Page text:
A 'Ray of Sunshine' Raises Awareness in the Valley

By: Carly Stephenson Email
By: Carly Stephenson Email

Follow Carly Stephenson on Facebook and Twitter.

FISHERSVILLE, Va. (WHSV)-- As 2-year-old Raygan Batton fights to be cancer free, her caretaker and members of the community, held the second annual Ray of Sunshine Festival in Fishersville.

Donna Abshire, who takes care of Raygan, is so grateful for all the community support.

Now, she and others want to pay it forward for other families in the Valley whose kids have just been diagnosed with cancer.

"You gotta do what you gotta do to save your baby, it's a terrible world to walk off into, but we'll get there, and kids are resilient and she just wants to play," said Abshire.

And as Raygan slides down a slide, she doesn't seem worried about having to start another round of therapy on Jul. 21.

Donna Abshire calls Raygan her "ray" of sunshine. At just two, she's had six rounds of chemo, surgery to remove a tumor, and now antibody therapy.

"Upon completion, hopefully we're going to beat this monster all together," said Abshire.

People give blood hoping to help cancer patients. Donation jars fill up, and all proceeds are going to the University of Virginia (UVA) Children's hospital and local patients.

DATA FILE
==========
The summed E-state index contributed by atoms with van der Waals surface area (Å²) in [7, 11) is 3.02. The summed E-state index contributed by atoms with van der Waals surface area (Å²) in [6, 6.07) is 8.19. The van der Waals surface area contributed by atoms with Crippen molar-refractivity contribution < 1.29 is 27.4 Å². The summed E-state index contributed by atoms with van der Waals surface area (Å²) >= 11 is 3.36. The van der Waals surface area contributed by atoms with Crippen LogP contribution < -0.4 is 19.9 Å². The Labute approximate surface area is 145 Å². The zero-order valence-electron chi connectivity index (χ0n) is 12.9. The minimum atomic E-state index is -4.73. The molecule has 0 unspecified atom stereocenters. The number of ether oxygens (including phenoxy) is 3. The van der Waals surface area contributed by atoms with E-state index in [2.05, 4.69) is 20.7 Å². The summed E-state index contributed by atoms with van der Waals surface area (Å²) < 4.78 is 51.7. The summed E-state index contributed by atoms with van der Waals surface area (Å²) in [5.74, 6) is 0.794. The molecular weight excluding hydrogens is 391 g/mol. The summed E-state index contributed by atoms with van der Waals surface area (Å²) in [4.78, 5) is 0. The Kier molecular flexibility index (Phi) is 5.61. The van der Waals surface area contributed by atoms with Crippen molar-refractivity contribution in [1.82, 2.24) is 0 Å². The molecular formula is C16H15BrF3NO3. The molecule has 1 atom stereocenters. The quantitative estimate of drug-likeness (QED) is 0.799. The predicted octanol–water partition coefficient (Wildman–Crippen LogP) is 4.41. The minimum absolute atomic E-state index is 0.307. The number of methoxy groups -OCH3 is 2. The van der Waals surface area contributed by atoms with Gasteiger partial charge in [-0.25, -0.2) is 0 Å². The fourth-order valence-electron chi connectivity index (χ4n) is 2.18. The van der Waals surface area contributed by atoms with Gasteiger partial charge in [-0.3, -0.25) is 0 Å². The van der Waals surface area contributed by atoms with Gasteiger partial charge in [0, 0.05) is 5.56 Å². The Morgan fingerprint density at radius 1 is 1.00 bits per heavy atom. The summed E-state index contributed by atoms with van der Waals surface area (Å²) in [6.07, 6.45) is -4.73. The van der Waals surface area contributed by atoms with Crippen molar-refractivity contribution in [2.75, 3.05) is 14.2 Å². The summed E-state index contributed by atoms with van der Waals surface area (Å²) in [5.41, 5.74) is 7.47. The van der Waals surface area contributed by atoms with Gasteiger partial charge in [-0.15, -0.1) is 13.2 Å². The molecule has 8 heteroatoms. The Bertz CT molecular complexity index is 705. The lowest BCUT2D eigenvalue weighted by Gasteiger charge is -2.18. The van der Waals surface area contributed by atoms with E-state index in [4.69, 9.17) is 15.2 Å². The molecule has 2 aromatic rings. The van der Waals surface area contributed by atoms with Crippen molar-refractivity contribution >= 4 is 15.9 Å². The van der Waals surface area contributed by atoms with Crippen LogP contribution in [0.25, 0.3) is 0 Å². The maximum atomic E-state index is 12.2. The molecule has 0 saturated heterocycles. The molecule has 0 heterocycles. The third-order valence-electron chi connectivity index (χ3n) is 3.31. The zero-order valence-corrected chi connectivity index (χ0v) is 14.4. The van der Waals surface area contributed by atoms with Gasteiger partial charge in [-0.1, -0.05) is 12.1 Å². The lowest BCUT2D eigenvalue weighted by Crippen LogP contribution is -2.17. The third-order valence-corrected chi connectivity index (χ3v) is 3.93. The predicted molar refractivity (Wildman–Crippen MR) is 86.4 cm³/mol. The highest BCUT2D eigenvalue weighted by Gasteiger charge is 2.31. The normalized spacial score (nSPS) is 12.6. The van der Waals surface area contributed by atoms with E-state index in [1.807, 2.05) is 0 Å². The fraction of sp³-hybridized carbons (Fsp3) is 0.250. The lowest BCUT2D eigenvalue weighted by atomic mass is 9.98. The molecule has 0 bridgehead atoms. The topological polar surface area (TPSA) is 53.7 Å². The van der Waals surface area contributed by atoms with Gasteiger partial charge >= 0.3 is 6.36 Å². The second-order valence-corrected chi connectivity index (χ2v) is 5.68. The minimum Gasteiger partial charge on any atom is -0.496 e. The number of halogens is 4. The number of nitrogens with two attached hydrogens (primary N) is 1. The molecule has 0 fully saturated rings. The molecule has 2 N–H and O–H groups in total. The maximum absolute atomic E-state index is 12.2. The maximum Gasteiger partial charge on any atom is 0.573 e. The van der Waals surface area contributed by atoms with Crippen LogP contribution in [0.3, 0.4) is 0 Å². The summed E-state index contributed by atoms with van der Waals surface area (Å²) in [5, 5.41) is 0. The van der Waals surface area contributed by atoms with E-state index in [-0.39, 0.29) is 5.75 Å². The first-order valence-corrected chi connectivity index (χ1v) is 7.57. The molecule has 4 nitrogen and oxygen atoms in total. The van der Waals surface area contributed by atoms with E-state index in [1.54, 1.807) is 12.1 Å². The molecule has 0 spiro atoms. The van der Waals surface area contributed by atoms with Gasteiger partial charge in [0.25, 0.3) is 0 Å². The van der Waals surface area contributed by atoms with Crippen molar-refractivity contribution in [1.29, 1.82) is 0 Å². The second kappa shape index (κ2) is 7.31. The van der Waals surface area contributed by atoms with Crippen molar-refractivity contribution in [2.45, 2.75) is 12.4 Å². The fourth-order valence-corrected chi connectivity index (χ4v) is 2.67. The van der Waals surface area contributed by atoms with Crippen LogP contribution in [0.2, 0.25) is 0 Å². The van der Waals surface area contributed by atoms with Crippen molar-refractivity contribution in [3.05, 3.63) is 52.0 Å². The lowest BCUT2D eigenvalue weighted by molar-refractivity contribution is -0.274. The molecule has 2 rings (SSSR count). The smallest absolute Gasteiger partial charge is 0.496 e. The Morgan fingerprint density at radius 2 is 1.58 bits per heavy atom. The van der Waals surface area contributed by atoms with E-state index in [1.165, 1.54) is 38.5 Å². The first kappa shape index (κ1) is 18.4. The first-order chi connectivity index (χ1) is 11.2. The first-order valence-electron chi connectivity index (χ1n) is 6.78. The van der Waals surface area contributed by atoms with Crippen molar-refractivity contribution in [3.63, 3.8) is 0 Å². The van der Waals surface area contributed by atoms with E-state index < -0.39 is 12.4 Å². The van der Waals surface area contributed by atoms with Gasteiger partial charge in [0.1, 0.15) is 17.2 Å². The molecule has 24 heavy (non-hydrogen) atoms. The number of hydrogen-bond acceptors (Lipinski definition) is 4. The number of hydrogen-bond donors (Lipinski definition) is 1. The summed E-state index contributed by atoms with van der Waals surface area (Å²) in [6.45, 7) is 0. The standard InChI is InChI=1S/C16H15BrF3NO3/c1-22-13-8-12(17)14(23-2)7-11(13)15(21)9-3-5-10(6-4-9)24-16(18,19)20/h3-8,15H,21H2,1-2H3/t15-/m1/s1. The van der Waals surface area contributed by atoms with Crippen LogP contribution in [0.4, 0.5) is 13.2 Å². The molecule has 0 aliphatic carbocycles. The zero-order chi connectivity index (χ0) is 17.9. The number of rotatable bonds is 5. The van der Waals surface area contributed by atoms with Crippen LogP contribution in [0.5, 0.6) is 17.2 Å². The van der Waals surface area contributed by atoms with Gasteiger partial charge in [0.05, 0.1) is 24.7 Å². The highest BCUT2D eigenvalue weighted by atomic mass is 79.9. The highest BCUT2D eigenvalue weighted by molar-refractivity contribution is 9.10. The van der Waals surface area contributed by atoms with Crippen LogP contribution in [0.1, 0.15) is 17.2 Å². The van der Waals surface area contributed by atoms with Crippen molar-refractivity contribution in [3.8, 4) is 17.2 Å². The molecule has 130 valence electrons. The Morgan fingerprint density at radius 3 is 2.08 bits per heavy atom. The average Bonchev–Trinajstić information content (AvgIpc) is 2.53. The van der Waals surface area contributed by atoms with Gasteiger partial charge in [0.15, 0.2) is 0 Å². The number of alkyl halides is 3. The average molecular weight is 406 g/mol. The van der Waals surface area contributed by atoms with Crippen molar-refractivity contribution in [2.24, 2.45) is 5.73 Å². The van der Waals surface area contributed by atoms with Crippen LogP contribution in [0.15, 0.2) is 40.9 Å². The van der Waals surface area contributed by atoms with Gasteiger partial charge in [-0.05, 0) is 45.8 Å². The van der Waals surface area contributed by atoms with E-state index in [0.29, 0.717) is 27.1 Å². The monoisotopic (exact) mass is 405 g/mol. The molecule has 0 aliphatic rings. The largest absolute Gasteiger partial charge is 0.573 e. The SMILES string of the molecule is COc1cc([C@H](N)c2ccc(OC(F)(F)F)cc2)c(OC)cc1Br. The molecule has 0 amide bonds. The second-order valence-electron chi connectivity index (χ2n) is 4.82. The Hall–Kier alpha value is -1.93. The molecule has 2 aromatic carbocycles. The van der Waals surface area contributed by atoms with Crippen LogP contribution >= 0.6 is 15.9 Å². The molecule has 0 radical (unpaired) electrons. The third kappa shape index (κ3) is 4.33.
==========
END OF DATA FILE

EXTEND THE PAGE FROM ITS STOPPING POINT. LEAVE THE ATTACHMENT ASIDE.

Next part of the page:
"It's a rare cancer that she has, but I know other children that are right along our journey with us, that have cancer, so we need to raise awareness, you know the government only gives 3.8 percent to support children's cancer," said Abshire.

Raygan is the first recipient of antibody therapy for neuroblastoma at UVA children's hospital. This is something her doctor, Dr. Brian Belyea, says isn't readily available locally. But thanks to it, her survival rate has increased to 60 percent.

"Unless you know someone who's been affected, people don't realize how many children each year are diagnosed with cancer and so raising awareness for that problem and having people donate money helps the cause," said Dr. Belyea, an assistant professor of Pediatrics at UVA.

Dr. Belyea says funds are being raised by non-profits and other events like this one, because of a lack of federal funds. As Raygan wins the war against neuroblastoma, she has some advice for other patients.

"Be strong," said Raygan Batton.

Raygan will be going through another round of antibody treatment on Jul. 21. If she relapses, Donna says there's no cure. Last year, the festival raised thousands of dollars.

If you'd like to donate for research, please click on the 'Cancer Research Donation' link on the sidebar of this story. To check out Raygan's Facebook page, click on the Raygan Batton Facebook link.

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